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Talking with the Pros: What do Travelers Want?August 23, 2010 By: Jena Tesse Fox
We reached out to several tour operators to see what trends they were noticing in the business. Last week, several operators talked about the ongoing trend of last-minute bookings. Now, we ask that unanswerable question: What do travelers want?
Like several of last week's commenters, Nigel Osborne, president of Virgin Vacations USA, said that he is noticing more impulse consumers (30 percent of their business is booked for travel within 60 days). But, he cautioned, last minute doesn't mean low-price. "Last week, we had a booking for two [that was] over $10,000 to Italy." The tour, he said, took the guests by train to small towns and small hotels as well as Rome and Florence. "The consumer is looking more into value than low price," he noted.
Marc Kazlauskas of Insight Vacations agreed. "Customers are definitely looking for more inclusives and less nickel-and-diming," he said.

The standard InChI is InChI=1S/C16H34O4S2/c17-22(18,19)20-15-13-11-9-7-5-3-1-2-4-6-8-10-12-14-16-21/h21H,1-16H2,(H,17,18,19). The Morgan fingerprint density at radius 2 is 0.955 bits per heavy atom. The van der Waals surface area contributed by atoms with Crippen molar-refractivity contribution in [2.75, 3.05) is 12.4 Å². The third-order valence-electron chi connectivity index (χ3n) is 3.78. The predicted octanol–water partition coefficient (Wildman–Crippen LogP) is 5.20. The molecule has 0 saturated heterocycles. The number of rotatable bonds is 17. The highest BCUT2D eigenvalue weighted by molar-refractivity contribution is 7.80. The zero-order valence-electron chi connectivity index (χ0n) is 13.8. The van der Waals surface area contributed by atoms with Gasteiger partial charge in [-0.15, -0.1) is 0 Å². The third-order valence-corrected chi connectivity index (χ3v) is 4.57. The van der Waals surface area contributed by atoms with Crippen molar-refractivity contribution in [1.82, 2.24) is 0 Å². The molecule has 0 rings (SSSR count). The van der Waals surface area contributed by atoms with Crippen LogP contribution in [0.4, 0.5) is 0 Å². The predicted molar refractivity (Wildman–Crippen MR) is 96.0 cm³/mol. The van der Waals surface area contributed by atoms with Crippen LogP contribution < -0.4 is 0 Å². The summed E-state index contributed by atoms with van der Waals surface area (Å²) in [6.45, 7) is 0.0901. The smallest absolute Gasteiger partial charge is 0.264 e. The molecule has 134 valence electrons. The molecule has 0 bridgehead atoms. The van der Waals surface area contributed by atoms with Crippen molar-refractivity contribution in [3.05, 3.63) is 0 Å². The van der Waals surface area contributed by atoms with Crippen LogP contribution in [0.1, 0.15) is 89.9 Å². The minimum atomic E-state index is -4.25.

Meanwhile, Paul Wiseman, president of Trafalgar, said that travelers are looking for exclusive experiences in destinations that are unique to that destination as well as experiences that give them an “inside” perspective on the local culture.
Pamela Lassers of Abercrombie & Kent pointed out the increased need for a genuine escape in an overly connected world. "Clients stressed out by checking [their] phone and e-mail are searching for places completely off the grid—no phones, no fax, no Internet," she said. Extreme adventures (like dogsledding or skiing to the South Pole) are also popular, she added, as are journeys to endangered destinations like Antarctica, Mt. Kilimanjaro or the Himalayas.
Melissa McKee of Collette Vacations said that small group tours have grown in popularity. "Typically younger than the traditional escorted tour passenger, these travelers find hands-on cultural immersion an appealing component of their vacation," she said. "The benefits they associate with touring with a small group are a more leisurely paced tour, freedom to explore on their own and cultural discovery. Travelers are also looking for culinary experiences—perhaps a cooking demonstration, a wine tasting, or dinner at smaller, more intimate restaurants that provide local atmosphere."